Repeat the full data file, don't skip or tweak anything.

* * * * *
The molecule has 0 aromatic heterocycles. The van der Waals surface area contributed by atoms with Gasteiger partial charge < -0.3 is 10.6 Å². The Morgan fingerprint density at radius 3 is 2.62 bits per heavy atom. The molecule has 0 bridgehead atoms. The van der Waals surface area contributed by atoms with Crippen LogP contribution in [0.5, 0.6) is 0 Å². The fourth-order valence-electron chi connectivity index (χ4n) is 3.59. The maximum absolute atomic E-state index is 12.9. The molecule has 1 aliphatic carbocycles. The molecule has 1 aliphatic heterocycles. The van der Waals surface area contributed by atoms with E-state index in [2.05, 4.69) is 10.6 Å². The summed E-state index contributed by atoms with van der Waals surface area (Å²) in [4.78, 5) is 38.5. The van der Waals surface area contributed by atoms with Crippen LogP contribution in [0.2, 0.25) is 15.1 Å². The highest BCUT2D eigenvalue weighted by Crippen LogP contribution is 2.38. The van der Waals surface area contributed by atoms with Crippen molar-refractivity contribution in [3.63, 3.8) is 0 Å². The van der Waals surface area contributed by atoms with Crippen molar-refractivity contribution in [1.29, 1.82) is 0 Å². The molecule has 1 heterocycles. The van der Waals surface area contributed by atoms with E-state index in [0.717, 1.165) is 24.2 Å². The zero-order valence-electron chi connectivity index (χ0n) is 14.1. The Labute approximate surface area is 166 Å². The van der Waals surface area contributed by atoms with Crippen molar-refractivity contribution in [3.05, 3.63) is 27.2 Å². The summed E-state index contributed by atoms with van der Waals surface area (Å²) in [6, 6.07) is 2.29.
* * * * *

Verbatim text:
The molecule has 0 aromatic heterocycles. The van der Waals surface area contributed by atoms with Gasteiger partial charge < -0.3 is 10.6 Å². The Morgan fingerprint density at radius 3 is 2.62 bits per heavy atom. The molecule has 0 bridgehead atoms. The van der Waals surface area contributed by atoms with Crippen LogP contribution in [0.5, 0.6) is 0 Å². The fourth-order valence-electron chi connectivity index (χ4n) is 3.59. The maximum absolute atomic E-state index is 12.9. The molecule has 1 aliphatic carbocycles. The molecule has 1 aliphatic heterocycles. The van der Waals surface area contributed by atoms with E-state index in [2.05, 4.69) is 10.6 Å². The summed E-state index contributed by atoms with van der Waals surface area (Å²) in [4.78, 5) is 38.5. The van der Waals surface area contributed by atoms with Crippen LogP contribution in [0.2, 0.25) is 15.1 Å². The highest BCUT2D eigenvalue weighted by Crippen LogP contribution is 2.38. The van der Waals surface area contributed by atoms with Crippen molar-refractivity contribution in [3.63, 3.8) is 0 Å². The van der Waals surface area contributed by atoms with Crippen molar-refractivity contribution in [1.29, 1.82) is 0 Å². The molecule has 1 heterocycles. The van der Waals surface area contributed by atoms with E-state index in [0.717, 1.165) is 24.2 Å². The zero-order valence-electron chi connectivity index (χ0n) is 14.1. The Labute approximate surface area is 166 Å². The van der Waals surface area contributed by atoms with Crippen molar-refractivity contribution in [3.05, 3.63) is 27.2 Å². The summed E-state index contributed by atoms with van der Waals surface area (Å²) in [6, 6.07) is 2.29.